- Real Estate
- Food & Drink
- Things to Do
Drake Commissary packs a restaurant, store, bar, takeout counter and catering kitchen into 8,000 square feet
DRAKE COMMISSARY (128 Sterling, at Perth) Access: eight steps at front door (accessible separate entrance), washrooms on main floor. See listing.
Leave it to the Drake Hotel to open the most stylish prep facility in town.
The 8,000-square-foot Drake Commissary, opening Monday, June 12 in the Junction Triangle, encompasses a swank teal-accented dining room packed with custom work from local artists, lounges decked out in vintage furniture, a café and bar area, a marble takeout counter and a food shop stocked with house-made goodies.
Oh yeah, and there’s a massive kitchen packed with state-of-the-art gear that will soon channel food to all of the Drake’s properties – which was, chef Ted Corrado notes, the reason this grand project was conceived in the first place.
“When [Drake chief development officer] Bill Simpson interviewed at Drake One Fifty to take this job, he was telling me about all the new projects coming online, and as I processed it, I was like, ‘You’re gonna need a commissary kitchen.’ He was like ‘Sure, sign the papers, let’s go.’ And here we are, five years later – we’ve got a proper kitchen to do all the things I dreamed of doing.”
A few days before opening, the Commissary kitchen, which spans the west wall of the facility, is already abuzz with life, pumping out loaves of bread by the dozen in an impressive four-door oven (the Drake supplies clients like Carver and the Tempered Room as well as its own restaurants) and prepping orders for their brand-spanking-new catering division.
“We launched catering a couple months ago, and we already have a ton of interest – we did the Power Ball, Field Trip VIP. We hit the ground running,” Corrado says.
The kitchen is divided from the dining room by a huge window, and diners can even perch at a bar that runs along the length of the prep facility to watch the action.
“We want people to experience the kitchen while they’re eating, to see where their food came from,” Corrado says. “To sort of cross that barrier and get to know how real food is made is the whole underlying theme of the place.”
The new space will no doubt shift the takeout-buying habits of the Junction Triangle, but the Drake’s kitchens, from Queen West to Prince Edward County, will all feel its impact. Here they can prep batches of syrups for the Drake’s bar program, experiment with their new ice cream machine, brine buckets of briskets or age what Corrado estimates to be roughly 2,000 kg of charcuterie.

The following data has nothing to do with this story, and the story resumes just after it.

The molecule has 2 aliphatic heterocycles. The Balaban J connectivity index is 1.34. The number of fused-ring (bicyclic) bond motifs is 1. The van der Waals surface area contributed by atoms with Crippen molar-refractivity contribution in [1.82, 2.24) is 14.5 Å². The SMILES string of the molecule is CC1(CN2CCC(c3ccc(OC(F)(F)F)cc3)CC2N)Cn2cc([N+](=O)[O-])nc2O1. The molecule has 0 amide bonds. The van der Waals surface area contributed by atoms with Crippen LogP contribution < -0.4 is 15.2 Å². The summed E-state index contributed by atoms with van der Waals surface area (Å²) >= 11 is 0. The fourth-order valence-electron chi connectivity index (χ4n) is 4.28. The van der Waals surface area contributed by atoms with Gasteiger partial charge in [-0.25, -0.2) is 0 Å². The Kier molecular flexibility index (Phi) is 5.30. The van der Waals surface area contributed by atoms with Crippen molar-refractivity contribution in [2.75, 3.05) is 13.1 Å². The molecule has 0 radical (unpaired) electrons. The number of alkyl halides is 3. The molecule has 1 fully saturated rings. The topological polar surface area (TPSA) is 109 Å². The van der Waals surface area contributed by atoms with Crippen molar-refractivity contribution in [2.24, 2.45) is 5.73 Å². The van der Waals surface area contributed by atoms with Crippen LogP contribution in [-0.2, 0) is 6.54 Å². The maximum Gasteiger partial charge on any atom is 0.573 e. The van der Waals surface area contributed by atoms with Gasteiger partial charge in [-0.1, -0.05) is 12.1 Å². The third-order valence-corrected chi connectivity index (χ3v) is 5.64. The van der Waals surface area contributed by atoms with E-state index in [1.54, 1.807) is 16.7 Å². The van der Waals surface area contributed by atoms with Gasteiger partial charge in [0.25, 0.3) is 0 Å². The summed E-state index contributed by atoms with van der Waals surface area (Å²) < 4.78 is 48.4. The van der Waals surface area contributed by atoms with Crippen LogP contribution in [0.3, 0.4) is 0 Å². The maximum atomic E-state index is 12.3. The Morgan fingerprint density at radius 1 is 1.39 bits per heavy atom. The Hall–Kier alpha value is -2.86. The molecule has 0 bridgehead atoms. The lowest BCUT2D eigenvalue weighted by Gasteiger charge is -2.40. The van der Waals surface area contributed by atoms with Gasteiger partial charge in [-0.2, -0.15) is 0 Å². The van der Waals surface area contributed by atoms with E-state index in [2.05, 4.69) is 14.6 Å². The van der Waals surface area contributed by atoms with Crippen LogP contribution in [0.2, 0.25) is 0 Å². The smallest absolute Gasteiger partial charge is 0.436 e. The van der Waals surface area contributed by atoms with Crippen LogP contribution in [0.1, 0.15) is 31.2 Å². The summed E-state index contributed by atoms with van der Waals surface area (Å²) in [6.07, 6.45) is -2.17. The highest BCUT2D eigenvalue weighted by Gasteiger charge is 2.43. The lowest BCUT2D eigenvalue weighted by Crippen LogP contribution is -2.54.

“We’re just getting in here, figuring out how far we can take it,” Corrado says.
“When I stand here, in this kitchen – two weeks ago, it was really sterile, all stainless and white. But now it’s just full of life. We’ve managed to use every inch of space already.
“I don’t wanna say we’re outgrowing it, but…”
Below, a closer look at some of the Commissary’s dishes and design features.
The Drake brought designer John Tong of +tongtong and art curator Mia Nielsen back on board to design the Commissary space, which is infused with hits of sea green and decorated with work from local artists, including Maxwell N. Burnstein and Adrian Esparza. Artist Alex McLeod created the miniature landscape in the mural that spans the dining room with 3D rendering software.
“Ted’s Lasagna”, with fior di latte, basil and parmesan, is one of the rotating hot food items.
House-smoked, slow-roasted brisket comes with grainy mustard and house-baked sourdough.
The drink menu at the Commissary bar includes a selection of cocktails created by the Drake’s baristas, including the Ginger Rogers with Lot 40 whiskey, strawberry, rhubarb honey, ginger and lemon.
The “larder” area features packaged versions of the Drake’s food products.
Charcuterie comes courtesy of the Commissary’s brand-new aging room.
The Commissary kitchen will also periodically host cooking classes.
Bonus: There’s even a patio out front.